The official resignation of Theresa May will come on June 7th to make it official, but it appears that Brexit has claimed its second British Prime Minister. First, the initiator of the calamitous referendum, David Cameron, and now the person that was supposed to bring everything together and form an orderly exit party.
If you’re just starting to take charge of your financial future, it can be stressful approaching financial planning with confidence. Do you ever talk to your financial professional and think that they’re speaking a foreign language? Between acronyms, money talk, and words longer than my arm, conversations can get overwhelming.
Earlier this week, the Federal Liberal Government tabled their election-year budget, albeit through historically unorthodox methods. As expected, several measures were included that were designed to appeal to voters, especially the segments that the current government had seemingly lost approval with.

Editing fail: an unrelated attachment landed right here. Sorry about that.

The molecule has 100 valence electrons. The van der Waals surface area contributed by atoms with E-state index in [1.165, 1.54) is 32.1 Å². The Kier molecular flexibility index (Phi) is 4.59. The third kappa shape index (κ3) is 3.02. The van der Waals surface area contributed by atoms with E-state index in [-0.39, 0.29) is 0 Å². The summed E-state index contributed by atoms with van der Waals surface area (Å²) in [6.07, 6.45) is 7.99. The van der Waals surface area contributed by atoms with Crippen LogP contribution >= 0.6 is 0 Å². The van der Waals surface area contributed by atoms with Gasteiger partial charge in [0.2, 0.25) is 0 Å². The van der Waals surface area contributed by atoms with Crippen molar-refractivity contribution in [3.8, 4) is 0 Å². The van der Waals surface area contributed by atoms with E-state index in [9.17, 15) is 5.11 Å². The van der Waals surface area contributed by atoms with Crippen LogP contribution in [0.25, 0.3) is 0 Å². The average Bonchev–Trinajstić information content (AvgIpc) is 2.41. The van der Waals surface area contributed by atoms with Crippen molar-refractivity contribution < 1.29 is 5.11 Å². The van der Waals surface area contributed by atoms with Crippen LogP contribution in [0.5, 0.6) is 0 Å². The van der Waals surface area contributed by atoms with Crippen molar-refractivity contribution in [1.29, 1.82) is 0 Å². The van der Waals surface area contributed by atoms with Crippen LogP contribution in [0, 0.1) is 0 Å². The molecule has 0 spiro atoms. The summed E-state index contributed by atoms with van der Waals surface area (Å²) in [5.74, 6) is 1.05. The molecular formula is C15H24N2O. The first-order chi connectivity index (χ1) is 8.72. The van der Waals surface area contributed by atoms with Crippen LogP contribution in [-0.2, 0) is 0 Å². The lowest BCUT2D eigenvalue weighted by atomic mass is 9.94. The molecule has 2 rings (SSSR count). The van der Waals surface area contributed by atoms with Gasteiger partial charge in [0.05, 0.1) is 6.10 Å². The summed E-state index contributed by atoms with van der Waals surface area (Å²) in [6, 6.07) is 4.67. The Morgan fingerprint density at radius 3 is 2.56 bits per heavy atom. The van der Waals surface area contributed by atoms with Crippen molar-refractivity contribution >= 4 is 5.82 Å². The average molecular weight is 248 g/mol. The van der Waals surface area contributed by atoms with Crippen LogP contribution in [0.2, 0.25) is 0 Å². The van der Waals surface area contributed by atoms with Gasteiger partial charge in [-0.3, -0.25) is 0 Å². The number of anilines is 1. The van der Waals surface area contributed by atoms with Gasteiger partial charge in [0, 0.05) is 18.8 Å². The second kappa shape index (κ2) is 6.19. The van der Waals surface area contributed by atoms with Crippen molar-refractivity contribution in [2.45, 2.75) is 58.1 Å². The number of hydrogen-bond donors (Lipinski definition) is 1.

Over the last decade, we have been experiencing one of the longest bull runs in market history. Coming off the heels of the Great Recession of 2008, many are calling this the most unloved bull market in history, as investors have been hesitant to go “all-in” on equity markets, expecting the shoe to drop and 2008 to happen all over again.
Over the month of October we experienced one of the biggest market retreats in some time, with the S&P 500 coming in at a 7.3% loss on the month, but dropping as much as 11% intraday through the month on October 29th(It is quite hard to pinpoint the exact reason for the sudden drop, as it could be a result of the ongoing trade disputes initiated by the Trump administration, the uncertainty
For all the hype that this past Federal Budget received, it seems like we have escaped the jaws of a lion and can sleep easy enough for the foreseeable future, counting the sheep!
In a recent interview with CNBC, after releasing the Berkshire annual report, Warren Buffet was quoted as saying:
“Mixing politics with investment strategies would be a big mistake”